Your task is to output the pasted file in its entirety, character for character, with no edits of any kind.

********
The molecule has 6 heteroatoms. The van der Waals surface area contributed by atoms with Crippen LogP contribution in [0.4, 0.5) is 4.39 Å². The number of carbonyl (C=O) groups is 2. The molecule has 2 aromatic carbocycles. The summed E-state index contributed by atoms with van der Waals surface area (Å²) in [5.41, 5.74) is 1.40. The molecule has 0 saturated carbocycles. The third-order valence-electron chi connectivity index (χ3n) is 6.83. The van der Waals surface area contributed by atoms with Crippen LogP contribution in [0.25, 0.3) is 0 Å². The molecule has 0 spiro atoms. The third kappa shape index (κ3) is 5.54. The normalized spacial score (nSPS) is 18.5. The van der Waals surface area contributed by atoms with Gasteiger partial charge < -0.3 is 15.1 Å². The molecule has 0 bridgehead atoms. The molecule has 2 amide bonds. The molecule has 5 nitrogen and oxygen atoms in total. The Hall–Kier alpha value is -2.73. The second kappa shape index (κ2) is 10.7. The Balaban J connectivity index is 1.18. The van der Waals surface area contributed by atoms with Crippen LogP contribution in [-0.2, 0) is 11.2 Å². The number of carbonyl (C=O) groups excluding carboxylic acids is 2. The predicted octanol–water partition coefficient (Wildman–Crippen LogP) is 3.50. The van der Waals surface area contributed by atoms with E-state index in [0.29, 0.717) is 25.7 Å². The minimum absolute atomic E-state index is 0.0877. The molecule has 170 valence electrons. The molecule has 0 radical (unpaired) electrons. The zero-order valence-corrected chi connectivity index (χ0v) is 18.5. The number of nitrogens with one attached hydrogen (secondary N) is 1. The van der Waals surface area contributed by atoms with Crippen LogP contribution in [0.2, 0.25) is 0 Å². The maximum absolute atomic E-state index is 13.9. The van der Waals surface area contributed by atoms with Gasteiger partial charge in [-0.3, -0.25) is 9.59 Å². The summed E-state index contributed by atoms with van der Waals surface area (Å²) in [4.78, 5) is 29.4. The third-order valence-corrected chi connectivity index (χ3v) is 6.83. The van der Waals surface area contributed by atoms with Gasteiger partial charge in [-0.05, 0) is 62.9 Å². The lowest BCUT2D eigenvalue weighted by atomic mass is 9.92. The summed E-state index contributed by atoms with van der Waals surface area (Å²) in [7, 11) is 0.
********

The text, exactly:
The molecule has 6 heteroatoms. The van der Waals surface area contributed by atoms with Crippen LogP contribution in [0.4, 0.5) is 4.39 Å². The number of carbonyl (C=O) groups is 2. The molecule has 2 aromatic carbocycles. The summed E-state index contributed by atoms with van der Waals surface area (Å²) in [5.41, 5.74) is 1.40. The molecule has 0 saturated carbocycles. The third-order valence-electron chi connectivity index (χ3n) is 6.83. The van der Waals surface area contributed by atoms with Crippen LogP contribution in [0.25, 0.3) is 0 Å². The molecule has 0 spiro atoms. The third kappa shape index (κ3) is 5.54. The normalized spacial score (nSPS) is 18.5. The van der Waals surface area contributed by atoms with Gasteiger partial charge < -0.3 is 15.1 Å². The molecule has 0 bridgehead atoms. The molecule has 2 amide bonds. The molecule has 5 nitrogen and oxygen atoms in total. The Hall–Kier alpha value is -2.73. The second kappa shape index (κ2) is 10.7. The Balaban J connectivity index is 1.18. The van der Waals surface area contributed by atoms with Crippen LogP contribution in [-0.2, 0) is 11.2 Å². The number of carbonyl (C=O) groups excluding carboxylic acids is 2. The predicted octanol–water partition coefficient (Wildman–Crippen LogP) is 3.50. The van der Waals surface area contributed by atoms with E-state index in [0.29, 0.717) is 25.7 Å². The minimum absolute atomic E-state index is 0.0877. The molecule has 170 valence electrons. The molecule has 0 radical (unpaired) electrons. The zero-order valence-corrected chi connectivity index (χ0v) is 18.5. The number of nitrogens with one attached hydrogen (secondary N) is 1. The van der Waals surface area contributed by atoms with Crippen LogP contribution in [0.2, 0.25) is 0 Å². The maximum absolute atomic E-state index is 13.9. The van der Waals surface area contributed by atoms with Gasteiger partial charge in [-0.3, -0.25) is 9.59 Å². The summed E-state index contributed by atoms with van der Waals surface area (Å²) in [4.78, 5) is 29.4. The third-order valence-corrected chi connectivity index (χ3v) is 6.83. The van der Waals surface area contributed by atoms with Gasteiger partial charge in [-0.05, 0) is 62.9 Å². The lowest BCUT2D eigenvalue weighted by atomic mass is 9.92. The summed E-state index contributed by atoms with van der Waals surface area (Å²) in [7, 11) is 0.